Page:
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Tablet Profit Margins

How much portables giants make off of each tablet varies a lot

1 min read
Tablet Profit Margins
Photo: Apple

Thinking of buying a tablet for the holidays? The world’s top tech companies sure hope so. How much they’ll make up front from that purchase varies quite a bit, according to preliminary teardowns by IHS iSuppli.


Samsung Galaxy Note 10.1 (Wi-Fi only/16 GB)

Materials: $260

Price: $499

Margin*: $239

 

new ipad

New iPad(Wi-Fi only/16 GB)

Materials: $306

Price: $499

Margin*: $193

 

Surface

Microsoft Surface RT (32 GB with touch cover)
Materials: $271
Price: $599
Margin*: $328

   *Less intellectual property, manufacturing, and other costs. Source: IHS iSuppli (Figures are rounded to the nearest dollar. Prices are as of 6 November 2012)

This article originally appeared in print as "The Cost of Christmas Tablets."

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Deep Learning Could Bring the Concert Experience Home

The century-old quest for truly realistic sound production is finally paying off

12 min read
Vertical
Image containing multiple aspects such as instruments and left and right open hands.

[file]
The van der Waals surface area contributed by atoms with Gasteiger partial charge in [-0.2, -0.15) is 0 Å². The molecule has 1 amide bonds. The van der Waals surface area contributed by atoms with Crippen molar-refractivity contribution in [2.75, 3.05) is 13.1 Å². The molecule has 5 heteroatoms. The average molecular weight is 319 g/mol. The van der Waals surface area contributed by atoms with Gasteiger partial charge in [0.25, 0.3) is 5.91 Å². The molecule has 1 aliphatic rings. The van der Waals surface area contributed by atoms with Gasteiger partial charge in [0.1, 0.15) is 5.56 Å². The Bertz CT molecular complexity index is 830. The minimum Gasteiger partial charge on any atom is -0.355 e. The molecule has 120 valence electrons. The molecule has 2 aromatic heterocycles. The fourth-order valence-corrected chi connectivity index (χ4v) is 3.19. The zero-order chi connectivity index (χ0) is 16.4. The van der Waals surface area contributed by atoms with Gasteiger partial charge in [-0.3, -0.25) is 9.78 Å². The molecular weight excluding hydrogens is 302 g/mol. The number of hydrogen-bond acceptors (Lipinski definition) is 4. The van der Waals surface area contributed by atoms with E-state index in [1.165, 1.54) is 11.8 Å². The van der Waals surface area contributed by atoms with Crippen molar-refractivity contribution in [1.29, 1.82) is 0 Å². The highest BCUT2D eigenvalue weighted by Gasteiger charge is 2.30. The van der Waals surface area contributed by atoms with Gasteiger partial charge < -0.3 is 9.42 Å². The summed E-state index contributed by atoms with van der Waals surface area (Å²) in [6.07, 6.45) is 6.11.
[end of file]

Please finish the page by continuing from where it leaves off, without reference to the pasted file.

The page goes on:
Stuart Bradford
Blue

Now that recorded sound has become ubiquitous, we hardly think about it. From our smartphones, smart speakers, TVs, radios, disc players, and car sound systems, it’s an enduring and enjoyable presence in our lives. In 2017, a survey by the polling firm Nielsen suggested that some 90 percent of the U.S. population listens to music regularly and that, on average, they do so 32 hours per week.

Behind this free-flowing pleasure are enormous industries applying technology to the long-standing goal of reproducing sound with the greatest possible realism. From Edison’s phonograph and the horn speakers of the 1880s, successive generations of engineers in pursuit of this ideal invented and exploited countless technologies: triode vacuum tubes, dynamic loudspeakers, magnetic phonograph cartridges, solid-state amplifier circuits in scores of different topologies, electrostatic speakers, optical discs, stereo, and surround sound. And over the past five decades, digital technologies, like audio compression and streaming, have transformed the music industry.

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